Eating fresh food lowers plastic chemicals in your body
On March 30, Environmental Health Perspectives published a groundbreaking study conducted by the Breast Cancer Fund and Silent Spring Institute, showing that removing certain food packaging from a family’s diet reduces BPA levels by an average of 60 percent. Watch a video of the study co-authors discussing findings and implications and download this “10 Canned Foods to Avoid” graphic.
- Plastic chemical linked to infertility
Another new study, published in the Journal of Fertility and Sterility, looked at 26 women as part of a larger study of the effect of environmental contaminants on fertility. It found that those women with twice as much BPA in their blood had half as many viable eggs for in vitro fertilization. Read more about this study and recommendations for couples trying to conceive at The San Francisco Gate.
- Plastic beads enlisted in fight against cancer
Pumping a body full of cell-destroying chemicals sounds like a bad idea, but that’s what chemotherapy entails. And, as doctors try to target the chemicals by injecting high doses into an artery that feeds the tumor, the bloodstream inevitably carries them into the rest of the body. It’s an imprecise and painful process, but a plastic bead called a QuadraSphere could make it less so.
Made out of a sodium acrylate and vinyl alcohol polymer that soaks up drugs and slowly releases them, QuadraSpheres are injected into an artery close to the tumor. The microscopic beads block the nearby capillaries, starving the tumor and preventing the drugs from escaping elsewhere into the body. Read the full story on Popular Science.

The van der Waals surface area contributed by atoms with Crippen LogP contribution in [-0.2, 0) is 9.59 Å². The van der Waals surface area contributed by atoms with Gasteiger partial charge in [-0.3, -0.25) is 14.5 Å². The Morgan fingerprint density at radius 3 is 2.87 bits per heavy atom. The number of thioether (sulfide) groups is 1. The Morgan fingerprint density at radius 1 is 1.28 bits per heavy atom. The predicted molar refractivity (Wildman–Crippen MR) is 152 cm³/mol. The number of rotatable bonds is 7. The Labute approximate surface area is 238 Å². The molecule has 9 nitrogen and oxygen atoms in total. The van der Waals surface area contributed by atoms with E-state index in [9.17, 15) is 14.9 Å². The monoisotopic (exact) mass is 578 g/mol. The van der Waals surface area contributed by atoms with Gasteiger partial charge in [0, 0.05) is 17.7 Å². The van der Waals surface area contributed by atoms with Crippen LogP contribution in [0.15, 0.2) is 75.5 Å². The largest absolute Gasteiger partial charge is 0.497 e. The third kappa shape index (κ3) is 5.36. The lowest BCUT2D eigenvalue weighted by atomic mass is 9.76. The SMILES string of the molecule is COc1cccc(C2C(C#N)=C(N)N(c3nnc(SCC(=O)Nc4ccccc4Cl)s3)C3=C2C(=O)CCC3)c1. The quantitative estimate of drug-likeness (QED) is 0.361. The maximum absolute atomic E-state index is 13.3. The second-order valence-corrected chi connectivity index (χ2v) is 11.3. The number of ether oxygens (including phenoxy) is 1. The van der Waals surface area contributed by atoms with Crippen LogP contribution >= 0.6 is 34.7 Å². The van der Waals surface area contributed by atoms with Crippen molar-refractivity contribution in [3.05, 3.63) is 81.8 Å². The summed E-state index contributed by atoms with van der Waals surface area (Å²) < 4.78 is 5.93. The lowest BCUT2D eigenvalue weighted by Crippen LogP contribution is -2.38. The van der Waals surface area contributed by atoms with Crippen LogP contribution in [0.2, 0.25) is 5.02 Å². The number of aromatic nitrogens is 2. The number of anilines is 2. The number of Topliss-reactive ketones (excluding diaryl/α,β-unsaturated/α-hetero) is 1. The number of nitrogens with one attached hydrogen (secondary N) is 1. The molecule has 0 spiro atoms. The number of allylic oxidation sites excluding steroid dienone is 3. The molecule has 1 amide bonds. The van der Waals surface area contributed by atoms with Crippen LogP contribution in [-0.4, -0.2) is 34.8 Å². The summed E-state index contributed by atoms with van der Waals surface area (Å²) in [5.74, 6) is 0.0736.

- Turtle poops plastic for a month
A disturbing new report has been released that chronicles what decades of plastic pollution in our oceans has done to sea turtles. One of the more troubling stories from the report, which was issued by Seaturtle.org’s Marine Turtle Newsletter (pdf), highlights an instance of a green sea turtle that had swallowed so much marine pollution that it pooped plastic for a month.
The turtle was rescued in 2009 after marine biologists in Melbourne Beach, Fla., noticed that it seemed to be having problems digesting food. After dislodging a large piece of plastic from the animal’s gastrointestinal tract, the turtle proceeded to defecate 74 foreign objects over the next month. Some of those objects included four types of latex balloons, five different types of string, nine different types of soft plastic, four different types of hard plastic, a piece of carpet-like material, and two large tar balls. Read the full story at Mother Nature Network.
- Even BPA-free plastics release hormone-disrupting chemicals
This week, scientists from PlastiPure and its sister company, CertiChem, published a study of more than 450 plastic products, including many labeled BPA-free. It found that more than 90 percent released chemicals that mimic estrogen.
The scientists say that even if plastics start out free of estrogen-like chemicals, they may not end up that way. "It’s very important to actually test plastic that has been through a manufacturing process, because things react chemically when you heat them, when you shear them, when they’re exposed to oxygen," one of the lead scientists says. PlastiPure hopes to make money by showing manufacturers how to tweak each step in the manufacturing process so there won’t be any unwanted chemicals in the plastics coming off the line. Read more at NPR.
- Eco-Friendly Plastic made from Meat and Bone Meal
Plastics are usually made with petroleum raw materials but scientists from Clemson University say that they have found an eco-friendly substitute for these chemical compounds: meat and bone meal. These are prepared from waste materials from the rendering industry, which can include ground-up remnants of carcass trimmings, condemned carcasses and internal organs, and bones. Read more at Inventor Spot.
Have you seen any interesting stories about plastics recently? Share a link in the comments!